The SIL (Supported Independent Living) process explained

If you’re reading this blog, you’re likely looking to move out of home with help from the NDIS (or helping to support someone who is). There’s also a good chance you might be a bit confused about how it all works. If this is you, we just want to start off by saying that you’re not alone. Navigating the world of Supported Independent Living (SIL) can be long, hard and riddled with paperwork. That said, we hear time and time again that it’s one of the best, most rewarding things that someone can do. The independence that people gain can be wonderfully life-changing.

This blog is going to cover the process in a way that’s (hopefully) easy enough to understand. If you’re someone who is already on your SIL journey, feel free to skip ahead to the part that’s relevant to you.

What is SIL? Where do I start?

SIL is Supported Independent Living. It’s how the NDIS helps people with a disability live independently. We get asked this question so often that we made a blog just about this. This blog is a great place to start to get a bit of background information.

Getting the right NDIS funding

To receive SIL supports, you need to have the right NDIS funding.

As with any NDIS funding, it will come down to whether the supports are reasonable and necessary for your situation.

In 2021 (so far) the average annual NDIS payment for someone receiving SIL supports is $324,900. For comparison, the average plan for non-SIL participants is $36,300 (stats are provided in the latest NDIS quarterly report). Because SIL tends to be quite a significant amount of money, you will need to really prove how reasonable and necessary it is for you. It’s worth mentioning here that a lot of people do not receive SIL funding, as it tends to go to people with very high needs.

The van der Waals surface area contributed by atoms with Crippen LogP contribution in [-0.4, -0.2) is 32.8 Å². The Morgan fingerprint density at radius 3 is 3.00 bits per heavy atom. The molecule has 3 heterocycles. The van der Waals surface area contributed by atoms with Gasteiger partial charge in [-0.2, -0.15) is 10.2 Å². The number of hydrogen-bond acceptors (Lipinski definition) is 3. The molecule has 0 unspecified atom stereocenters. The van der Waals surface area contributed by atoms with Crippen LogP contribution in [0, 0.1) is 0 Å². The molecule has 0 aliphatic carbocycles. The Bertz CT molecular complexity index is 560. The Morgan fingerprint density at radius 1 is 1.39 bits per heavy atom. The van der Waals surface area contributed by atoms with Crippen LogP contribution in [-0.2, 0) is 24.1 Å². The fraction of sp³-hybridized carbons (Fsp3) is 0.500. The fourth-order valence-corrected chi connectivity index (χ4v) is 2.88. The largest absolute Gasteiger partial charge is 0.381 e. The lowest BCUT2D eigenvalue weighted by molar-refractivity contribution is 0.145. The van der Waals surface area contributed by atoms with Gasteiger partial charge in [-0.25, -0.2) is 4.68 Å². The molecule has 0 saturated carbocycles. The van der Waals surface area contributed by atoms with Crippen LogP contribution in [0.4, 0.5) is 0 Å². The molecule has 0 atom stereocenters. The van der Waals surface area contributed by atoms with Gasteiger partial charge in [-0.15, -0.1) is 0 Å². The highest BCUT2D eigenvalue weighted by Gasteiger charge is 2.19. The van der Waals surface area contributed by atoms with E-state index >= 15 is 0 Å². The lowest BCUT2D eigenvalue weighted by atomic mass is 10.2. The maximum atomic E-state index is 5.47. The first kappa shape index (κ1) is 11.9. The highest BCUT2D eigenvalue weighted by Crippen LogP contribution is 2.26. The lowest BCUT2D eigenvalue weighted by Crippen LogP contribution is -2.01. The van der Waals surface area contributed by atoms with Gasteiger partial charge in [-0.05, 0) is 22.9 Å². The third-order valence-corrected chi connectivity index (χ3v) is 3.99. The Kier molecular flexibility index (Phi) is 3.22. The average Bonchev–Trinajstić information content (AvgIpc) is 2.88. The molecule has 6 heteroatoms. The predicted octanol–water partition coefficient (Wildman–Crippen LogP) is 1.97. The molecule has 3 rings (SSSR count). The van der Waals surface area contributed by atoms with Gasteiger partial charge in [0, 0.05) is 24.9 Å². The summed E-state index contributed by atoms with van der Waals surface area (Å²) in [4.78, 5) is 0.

Build a team

You aren’t expected to navigate this all alone.

You will have a team of people to help you with this change. Here are some of the key people you’ll encounter on your SIL journey:

Your Support Coordinator

Pretty much everyone that gets SIL funding also gets ample Support Coordinator funding. Your Support Coordinator will help you through every step of the process. They are there to talk about your options, find solutions, help you get organised and more. You will be spending a lot of time with your Support Coordinator, so it’s really important that you get along.

Your family

Moving out of home is a big deal! It’s something that often involves the whole family. It can be a big adjustment for people, so it’s good to have everyone on the same page.

Your supports

There’s more to moving out of home than what’s involved in the NDIS. You will want to make sure you are emotionally, physically and mentally ready too. This can involve learning new skills, building confidence and getting ready for change. Whether you have paid or informal supports, chances are you will all be working towards the same goals and you will want them on your team.

Healthcare professionals

To make sure you get the right supports for you and your needs, you’re probably going to have to go to a lot of appointments and consultations (sorry!). The most common one is an Occupational Therapist.

Find a provider

Ok, now it’s time for the fun stuff.

If you’re wondering why it’s worded ‘find a provider’ instead of ‘find a house’ that’s because SIL can work a bit differently to other NDIS supports.